Trademarks, patents, and copyrights are valuable assets which should not be owned directly by the operating entity. A separate company can own these assets and make them available through a form of a licensing agreement. The objective is to protect these assets in the event of a judgment against the corporation.
One of our clients was in the garment manufacturing business. His company sold primarily to the large department stores. This is always a dangerous business. A large amount of capital is needed to fill orders which are not paid until sixty or ninety days after shipment. A common scenario goes like this: An unusually large order is placed by a retailer, and the manufacturer uses all of its cash and credit to buy the materials and pay the workers to fill and ship the order. Then, ninety days later, before the manufacturer has gotten paid, the truck pulls up with the entire order returned. Since the value of the goods to the manufacturer is only a fraction of the invoice amount, the manufacturer is now out of business since it is out of cash and out of credit. The bankruptcy court and the creditors now attempt to seize and sell every asset of the company including any valuable trademark or trade name.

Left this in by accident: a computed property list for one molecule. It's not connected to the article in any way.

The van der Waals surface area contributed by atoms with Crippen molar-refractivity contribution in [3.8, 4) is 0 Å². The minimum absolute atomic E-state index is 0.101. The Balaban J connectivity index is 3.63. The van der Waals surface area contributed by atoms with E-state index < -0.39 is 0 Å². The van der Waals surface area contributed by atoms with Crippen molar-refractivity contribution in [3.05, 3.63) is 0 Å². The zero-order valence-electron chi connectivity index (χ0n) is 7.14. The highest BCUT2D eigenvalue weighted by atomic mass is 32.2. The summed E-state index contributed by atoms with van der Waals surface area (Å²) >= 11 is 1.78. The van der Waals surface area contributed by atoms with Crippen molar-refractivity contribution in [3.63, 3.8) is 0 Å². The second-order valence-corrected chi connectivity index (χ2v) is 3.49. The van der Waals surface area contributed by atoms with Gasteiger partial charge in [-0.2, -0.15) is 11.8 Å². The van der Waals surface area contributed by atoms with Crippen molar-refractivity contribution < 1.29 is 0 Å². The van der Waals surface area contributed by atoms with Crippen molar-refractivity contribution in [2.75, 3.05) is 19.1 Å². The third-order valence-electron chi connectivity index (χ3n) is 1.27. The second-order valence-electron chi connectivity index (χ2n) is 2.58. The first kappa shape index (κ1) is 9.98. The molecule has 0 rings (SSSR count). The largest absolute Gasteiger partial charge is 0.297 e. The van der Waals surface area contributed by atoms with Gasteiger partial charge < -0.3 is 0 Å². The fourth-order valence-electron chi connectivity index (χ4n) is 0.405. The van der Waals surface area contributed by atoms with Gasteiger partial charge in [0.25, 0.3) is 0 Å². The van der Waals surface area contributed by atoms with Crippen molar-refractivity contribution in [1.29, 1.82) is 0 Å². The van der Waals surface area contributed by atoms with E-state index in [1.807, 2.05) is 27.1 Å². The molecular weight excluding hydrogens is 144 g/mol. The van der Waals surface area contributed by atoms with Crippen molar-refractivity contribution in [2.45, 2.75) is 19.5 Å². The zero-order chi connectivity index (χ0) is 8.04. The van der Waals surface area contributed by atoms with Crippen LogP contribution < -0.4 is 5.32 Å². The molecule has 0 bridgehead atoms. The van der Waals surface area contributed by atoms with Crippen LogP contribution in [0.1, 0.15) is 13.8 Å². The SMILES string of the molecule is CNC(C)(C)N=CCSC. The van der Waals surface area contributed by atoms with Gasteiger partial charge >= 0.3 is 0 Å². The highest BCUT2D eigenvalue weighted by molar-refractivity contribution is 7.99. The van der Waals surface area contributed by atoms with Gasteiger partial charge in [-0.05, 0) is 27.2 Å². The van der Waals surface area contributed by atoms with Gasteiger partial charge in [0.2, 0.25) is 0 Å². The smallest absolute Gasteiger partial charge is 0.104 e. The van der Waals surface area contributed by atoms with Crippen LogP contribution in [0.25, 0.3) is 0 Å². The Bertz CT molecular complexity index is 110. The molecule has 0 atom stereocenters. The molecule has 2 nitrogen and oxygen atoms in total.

Our client engaged in the proper planning before these events took place. The trademark and the trade name were owned by a separate company. The new company (NewCo) then licensed the use of these properties to the corporation on a monthly basis. When the corporation ultimately filed for bankruptcy (because of the circumstances we just described), the trademark and trade name were safely protected in NewCo. Since it was these assets which contained all of the goodwill of the business, our client was able to successfully go back into business and establish a new company.